Videomaker – Learn video production and editing, camera reviews › Forums › Technique › Sound › Recording a two person interview questions
August 16, 2011 at 3:53 AM #41902mjryan67Participant
New to the forum, i have been lurking for a couple of weeks and it seems like this group has a bunch of great talent and a great community! So for my first post I thought I would start with something that I am struggling with, I am a photographer that is adding video services for my commercial clients it seems like the two mediums have alot of natural synergy.
My wife and I own a higher end hair salon, day spa and photography studio all in one facility and I am looking to use video heavily on the marketing side to show clients what can be done and how it can enhance your social media marketing. So I am learning the in’s and out’s of producing truly professional video, so one of the things that I want to do is record interviews of all of out service providers in a fun way, The name of the business is The Studio and I am doing a series of “Inside the Studio” where we interview each person so that prospective clients can get to know the stylist and spa service providers a little more personally.
I want to do this as a two camera interview with one camera capturing the wider shot of both and the second camera close up on the subject giving the answers.
My current kit is comprised of a Canon HF30 and a Canon XA-10, I have an Audio Technica AT-875 shotgun mic, a sony wireless lav and handheld system and an Audio Tech 2050 for doing voice overs.
The basic setup is is the HF30 doing the wide shot with no sound recording, the XA-10 has the AT shotgun boomed between the two subjects and is recording the interviewee in a close up shot.
The XA-10 has XLR inputs and records great sound, my levels are good and the sound is great. The problem I am having is in the post process and combining the two different video shots and one audio and getting everything synced up.
So my first question, is there a better way to record the audio to make post easier, would it be better to record audio on an external device rather than in camera?
Should I be capturing the audio on both cameras simply for the purposes of syncing the two video streams and then just use the audio from the XA-10.
Or am I just all wrong and there is a much better way to capture the audio?
I am using Final Cut Pro X as my NLE and I know that currently there is no multi cam support. I have been searching the forums and haven’t found an answer but I do apologize if this process has been explained before and I missed it.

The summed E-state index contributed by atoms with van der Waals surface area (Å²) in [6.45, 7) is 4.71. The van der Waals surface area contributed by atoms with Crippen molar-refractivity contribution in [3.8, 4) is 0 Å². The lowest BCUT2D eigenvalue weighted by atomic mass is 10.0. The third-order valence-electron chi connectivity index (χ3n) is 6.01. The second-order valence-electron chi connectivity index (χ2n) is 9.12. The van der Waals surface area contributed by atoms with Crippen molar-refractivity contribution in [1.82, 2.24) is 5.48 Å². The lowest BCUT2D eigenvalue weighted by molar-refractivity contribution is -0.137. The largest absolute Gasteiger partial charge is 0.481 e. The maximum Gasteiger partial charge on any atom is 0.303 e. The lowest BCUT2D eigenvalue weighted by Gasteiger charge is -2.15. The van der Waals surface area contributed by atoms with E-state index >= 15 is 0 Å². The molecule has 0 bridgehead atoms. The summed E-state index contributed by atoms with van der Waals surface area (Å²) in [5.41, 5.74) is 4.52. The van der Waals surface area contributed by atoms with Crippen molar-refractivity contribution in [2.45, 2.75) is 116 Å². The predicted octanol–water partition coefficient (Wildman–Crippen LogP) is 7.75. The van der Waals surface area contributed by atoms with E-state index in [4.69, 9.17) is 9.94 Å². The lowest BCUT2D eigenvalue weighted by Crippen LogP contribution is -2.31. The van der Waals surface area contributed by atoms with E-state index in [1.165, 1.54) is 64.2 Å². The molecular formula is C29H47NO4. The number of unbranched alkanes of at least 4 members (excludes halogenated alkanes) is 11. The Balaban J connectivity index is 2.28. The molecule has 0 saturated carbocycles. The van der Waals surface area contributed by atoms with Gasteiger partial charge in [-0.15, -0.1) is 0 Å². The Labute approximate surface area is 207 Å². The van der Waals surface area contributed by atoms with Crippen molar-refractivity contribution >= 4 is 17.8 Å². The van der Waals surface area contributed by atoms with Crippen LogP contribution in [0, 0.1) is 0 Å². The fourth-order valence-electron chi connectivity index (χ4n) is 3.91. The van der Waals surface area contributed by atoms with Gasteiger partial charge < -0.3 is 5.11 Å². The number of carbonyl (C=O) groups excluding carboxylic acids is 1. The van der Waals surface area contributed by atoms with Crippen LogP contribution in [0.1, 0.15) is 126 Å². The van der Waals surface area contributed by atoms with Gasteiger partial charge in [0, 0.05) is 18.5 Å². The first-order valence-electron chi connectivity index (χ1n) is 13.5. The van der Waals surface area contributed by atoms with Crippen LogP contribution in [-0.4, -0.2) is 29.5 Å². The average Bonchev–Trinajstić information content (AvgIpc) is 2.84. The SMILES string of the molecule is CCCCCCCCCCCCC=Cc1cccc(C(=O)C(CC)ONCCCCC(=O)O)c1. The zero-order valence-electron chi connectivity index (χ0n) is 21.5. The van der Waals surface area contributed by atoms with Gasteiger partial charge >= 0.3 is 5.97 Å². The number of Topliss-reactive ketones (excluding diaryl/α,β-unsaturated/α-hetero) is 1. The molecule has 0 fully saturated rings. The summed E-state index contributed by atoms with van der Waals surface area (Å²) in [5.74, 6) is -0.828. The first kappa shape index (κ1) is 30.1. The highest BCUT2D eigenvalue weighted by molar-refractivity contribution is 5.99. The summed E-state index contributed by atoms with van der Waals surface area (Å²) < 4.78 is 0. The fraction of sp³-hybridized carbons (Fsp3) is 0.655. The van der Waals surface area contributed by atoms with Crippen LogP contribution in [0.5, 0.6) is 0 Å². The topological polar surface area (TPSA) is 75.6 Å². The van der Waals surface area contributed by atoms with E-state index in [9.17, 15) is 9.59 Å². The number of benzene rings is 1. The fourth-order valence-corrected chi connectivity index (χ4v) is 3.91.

August 16, 2011 at 7:34 AM #177124vid-e-o-manParticipant
Michael, one way (and there are probably as many ways as people on this forum) is to have a script of prepared questions for the interviewer. These would be asked and the answers would be recorded with the camcorder shooting on the interviewee. Care should be taken to leave time between each question and each answer (instruct both participants). After this sesion the interviewer would be recorded asking the same set of questions (from the script). Also record the interviewer nodding,smiling, laughing, etc as appropriate reactions to the answers. In the editing you would add the clip of the interviewer asking the question, a clip of the interviewee’s answer and during the answer (especially during a long answer) add video of the reactions of the interviwer you have recorded earlier. This would eliminate the need for syncing.You could use your lav microphone on the person being videoed for excellent audio. Lighting could beset to be the best for the subject being videoed. If you want to use a second camcorder,you could record from behind the interviewee showing the interviewer reactions (using the video only) and throw this in the mix where appropriate with not much of a syncing issue. This is just one way that seems to be the simplest to me. I hope that my expanation is clear and that ithelps. Keep shooting.
August 16, 2011 at 9:50 AM #177125fadlywychowvskiParticipant
1)You’re recording audio only on one camera right? Why not just leave the on-board audio mic on the other camera on so you could use it as reference later when you sync.
2)Also I would like to bring a clapperboard to mark the start of the video for both cams and not cut until the end of the interview so that both clips from both cameras are just represented as one “chunk” in your NLE
3)I’ll set my NLE to show audio waveforms and then I’ll carefully align both the audio together according to what I see as this is more objective.
You can also take a look at this software called “PluralEyes”. If you’re syncing by hand, remember to avoid audio drift
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